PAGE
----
Cheering on the Southeast Asian Community
13 June, 2015
Yu Pei Fern and Woon Jiemin
The enthusiastic Thai supports in the stands. They are the family and friends of the Thai National Water Polo Team. Photo by Bjorn Ho / SINGSOC
Though one may imagine that the Singapore supporters would turn out in droves at the 28th Southeast Asian Games, sometimes it is the cheers from our neighbouring countries that ring the loudest. Such was the case during the Women’s Water Polo Round Robin match between Thailand and Indonesia, where a group of Thai supporters lifted the spirits of everyone in the OCBC Aquatic Centre .
Speaking to them after the match (though Thailand won 12-6 against Indonesia, they stayed on to cheer for the following match between Singapore and Malaysia), they seemed inspired by the energy pulsing through the games.
“When I travel on the Mass Rapid Transit (MRT), I see Singaporean boys and girls all come out to support,” beamed Suttchai, whose daughter was playing in the pool today. “Like the country very support. I feel it.”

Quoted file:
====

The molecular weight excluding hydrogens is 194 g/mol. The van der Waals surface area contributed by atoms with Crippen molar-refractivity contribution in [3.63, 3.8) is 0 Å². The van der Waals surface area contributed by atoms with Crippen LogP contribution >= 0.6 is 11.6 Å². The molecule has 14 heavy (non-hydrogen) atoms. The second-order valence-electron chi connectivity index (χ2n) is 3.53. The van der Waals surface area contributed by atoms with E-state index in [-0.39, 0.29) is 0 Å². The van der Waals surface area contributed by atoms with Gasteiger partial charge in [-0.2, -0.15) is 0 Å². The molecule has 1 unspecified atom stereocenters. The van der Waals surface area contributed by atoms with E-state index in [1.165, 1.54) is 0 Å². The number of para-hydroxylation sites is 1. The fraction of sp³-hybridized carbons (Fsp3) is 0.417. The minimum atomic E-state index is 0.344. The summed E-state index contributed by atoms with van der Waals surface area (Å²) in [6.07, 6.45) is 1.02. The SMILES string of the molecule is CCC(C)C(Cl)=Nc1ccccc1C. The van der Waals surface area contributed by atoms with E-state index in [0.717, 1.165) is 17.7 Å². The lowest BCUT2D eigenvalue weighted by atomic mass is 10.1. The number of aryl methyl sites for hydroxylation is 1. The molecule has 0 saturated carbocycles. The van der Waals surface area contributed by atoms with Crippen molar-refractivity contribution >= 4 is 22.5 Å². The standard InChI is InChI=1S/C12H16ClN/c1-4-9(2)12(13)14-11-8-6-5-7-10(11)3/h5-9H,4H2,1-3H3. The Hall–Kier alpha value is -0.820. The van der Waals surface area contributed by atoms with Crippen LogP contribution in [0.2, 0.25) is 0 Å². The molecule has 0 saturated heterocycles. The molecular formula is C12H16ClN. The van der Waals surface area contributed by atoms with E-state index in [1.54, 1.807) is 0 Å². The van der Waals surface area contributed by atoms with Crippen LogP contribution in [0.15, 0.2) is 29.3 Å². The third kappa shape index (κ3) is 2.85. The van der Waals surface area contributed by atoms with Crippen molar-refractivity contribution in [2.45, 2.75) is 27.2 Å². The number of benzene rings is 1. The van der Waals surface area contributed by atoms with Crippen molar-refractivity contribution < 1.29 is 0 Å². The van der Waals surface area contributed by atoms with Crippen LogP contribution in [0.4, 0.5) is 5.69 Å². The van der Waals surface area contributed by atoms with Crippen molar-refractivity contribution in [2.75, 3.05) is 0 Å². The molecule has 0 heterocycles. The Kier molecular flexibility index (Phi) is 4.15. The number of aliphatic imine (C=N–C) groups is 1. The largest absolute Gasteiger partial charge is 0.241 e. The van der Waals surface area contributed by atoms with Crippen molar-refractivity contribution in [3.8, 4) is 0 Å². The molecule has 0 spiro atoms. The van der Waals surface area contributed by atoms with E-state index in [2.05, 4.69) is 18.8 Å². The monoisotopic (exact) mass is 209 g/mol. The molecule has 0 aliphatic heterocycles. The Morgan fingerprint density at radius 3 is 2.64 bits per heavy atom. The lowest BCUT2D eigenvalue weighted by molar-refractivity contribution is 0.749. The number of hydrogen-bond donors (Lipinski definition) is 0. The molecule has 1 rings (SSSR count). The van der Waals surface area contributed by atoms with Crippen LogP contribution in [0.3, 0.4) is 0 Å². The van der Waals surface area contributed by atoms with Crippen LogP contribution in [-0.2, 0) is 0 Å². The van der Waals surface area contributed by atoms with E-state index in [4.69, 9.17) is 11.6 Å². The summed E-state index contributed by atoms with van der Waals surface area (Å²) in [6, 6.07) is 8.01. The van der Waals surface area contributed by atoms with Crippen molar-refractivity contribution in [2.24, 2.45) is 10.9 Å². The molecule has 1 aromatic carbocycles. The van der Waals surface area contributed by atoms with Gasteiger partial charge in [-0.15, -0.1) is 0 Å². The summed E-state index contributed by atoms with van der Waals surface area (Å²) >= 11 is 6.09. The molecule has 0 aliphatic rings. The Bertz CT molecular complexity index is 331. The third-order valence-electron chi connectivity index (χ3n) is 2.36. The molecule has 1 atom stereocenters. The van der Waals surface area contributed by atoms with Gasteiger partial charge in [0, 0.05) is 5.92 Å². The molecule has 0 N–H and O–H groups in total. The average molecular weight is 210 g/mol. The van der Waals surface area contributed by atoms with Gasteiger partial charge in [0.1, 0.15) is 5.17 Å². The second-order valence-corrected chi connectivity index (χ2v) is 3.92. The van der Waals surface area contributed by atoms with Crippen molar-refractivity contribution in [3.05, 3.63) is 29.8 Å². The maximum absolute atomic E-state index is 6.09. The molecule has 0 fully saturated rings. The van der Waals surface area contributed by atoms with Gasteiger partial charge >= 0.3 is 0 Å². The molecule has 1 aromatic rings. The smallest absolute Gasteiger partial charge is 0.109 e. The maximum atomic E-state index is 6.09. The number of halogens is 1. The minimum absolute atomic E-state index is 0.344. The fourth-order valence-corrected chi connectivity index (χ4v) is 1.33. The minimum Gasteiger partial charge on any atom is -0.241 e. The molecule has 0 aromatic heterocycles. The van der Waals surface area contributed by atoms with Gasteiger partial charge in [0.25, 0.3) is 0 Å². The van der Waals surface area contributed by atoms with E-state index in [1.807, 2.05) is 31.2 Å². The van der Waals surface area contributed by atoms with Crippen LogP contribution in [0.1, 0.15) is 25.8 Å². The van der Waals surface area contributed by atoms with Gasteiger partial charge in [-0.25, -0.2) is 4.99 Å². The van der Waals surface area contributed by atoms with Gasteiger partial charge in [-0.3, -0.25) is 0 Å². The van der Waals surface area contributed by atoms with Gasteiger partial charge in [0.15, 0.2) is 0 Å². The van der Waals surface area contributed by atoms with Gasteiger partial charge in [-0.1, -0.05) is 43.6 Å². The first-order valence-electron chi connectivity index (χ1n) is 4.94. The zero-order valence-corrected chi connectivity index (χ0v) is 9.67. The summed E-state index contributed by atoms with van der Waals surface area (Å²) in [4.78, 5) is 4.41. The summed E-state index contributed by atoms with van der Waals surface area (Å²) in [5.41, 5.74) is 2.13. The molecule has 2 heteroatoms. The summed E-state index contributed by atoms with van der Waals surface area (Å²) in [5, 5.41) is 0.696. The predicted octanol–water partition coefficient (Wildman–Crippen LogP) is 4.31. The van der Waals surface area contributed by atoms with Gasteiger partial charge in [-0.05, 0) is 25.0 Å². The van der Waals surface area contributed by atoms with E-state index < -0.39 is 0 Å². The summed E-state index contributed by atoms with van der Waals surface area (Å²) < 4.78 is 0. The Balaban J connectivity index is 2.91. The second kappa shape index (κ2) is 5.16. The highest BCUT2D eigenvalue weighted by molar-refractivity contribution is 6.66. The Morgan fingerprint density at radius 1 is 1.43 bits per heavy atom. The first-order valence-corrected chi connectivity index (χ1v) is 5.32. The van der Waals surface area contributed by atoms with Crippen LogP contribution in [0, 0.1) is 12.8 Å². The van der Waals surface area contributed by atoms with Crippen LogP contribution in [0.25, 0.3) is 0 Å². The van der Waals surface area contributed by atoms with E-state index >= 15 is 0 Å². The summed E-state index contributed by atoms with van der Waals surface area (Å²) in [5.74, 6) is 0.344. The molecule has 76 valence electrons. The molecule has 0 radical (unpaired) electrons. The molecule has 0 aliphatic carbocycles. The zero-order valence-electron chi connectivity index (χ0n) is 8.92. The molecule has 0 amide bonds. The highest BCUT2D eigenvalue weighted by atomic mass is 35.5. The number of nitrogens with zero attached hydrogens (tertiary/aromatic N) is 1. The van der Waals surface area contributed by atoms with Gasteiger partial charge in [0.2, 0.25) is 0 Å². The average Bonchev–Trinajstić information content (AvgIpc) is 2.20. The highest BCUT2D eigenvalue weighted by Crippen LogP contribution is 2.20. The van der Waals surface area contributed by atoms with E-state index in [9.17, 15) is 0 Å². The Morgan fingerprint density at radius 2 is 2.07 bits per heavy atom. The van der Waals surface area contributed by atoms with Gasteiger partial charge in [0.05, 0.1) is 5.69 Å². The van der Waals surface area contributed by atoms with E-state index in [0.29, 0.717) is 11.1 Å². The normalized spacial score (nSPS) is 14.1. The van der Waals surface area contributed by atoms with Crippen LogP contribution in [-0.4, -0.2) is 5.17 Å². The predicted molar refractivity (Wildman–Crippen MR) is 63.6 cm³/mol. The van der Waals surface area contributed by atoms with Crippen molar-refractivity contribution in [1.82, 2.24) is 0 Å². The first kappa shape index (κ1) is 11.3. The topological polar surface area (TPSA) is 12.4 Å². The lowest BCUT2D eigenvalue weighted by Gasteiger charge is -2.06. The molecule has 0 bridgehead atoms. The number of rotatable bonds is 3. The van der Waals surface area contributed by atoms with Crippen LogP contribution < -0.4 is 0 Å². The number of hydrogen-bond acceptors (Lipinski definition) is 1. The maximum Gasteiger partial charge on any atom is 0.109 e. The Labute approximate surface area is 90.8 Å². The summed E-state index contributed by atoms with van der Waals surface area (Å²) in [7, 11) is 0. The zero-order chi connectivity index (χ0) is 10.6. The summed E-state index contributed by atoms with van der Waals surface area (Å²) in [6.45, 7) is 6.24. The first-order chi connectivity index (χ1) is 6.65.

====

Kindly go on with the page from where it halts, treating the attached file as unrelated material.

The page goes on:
The Thai supporters came prepared – wearing their Team Thailand Water Polo Team shirts, flags, bracelets and even headbands emblazoned with the of the Thai flag. Photo: Woon Jiemin
Throughout the two matches, the Thai supporters could be seen cheering enthusiastically for each team, showing their strong sportsmanship. They did more than just shout words of support and even rallied a dance among themselves. As though to thank them for their high levels of energy, a Thai song was played during one of the breaks in between quarters, to which they could be seen happily dancing to.
Such displays of sporting egalitarianism remind one of why the SEA Games were started– to unite the Southeast Asian community and build friendships across the region. Even as we compete for medals, it is important to remember the bigger picture.
Team Thailand shares a group huddle after winning the match against Indonesia. Photo by Bjorn Ho / SINGSOC
But that is not to say that we have let go what what is at stake– national pride and sporting glory. “I want Thailand to win, win, win and win!” Suttchai laughed as we thanked them for speaking to us.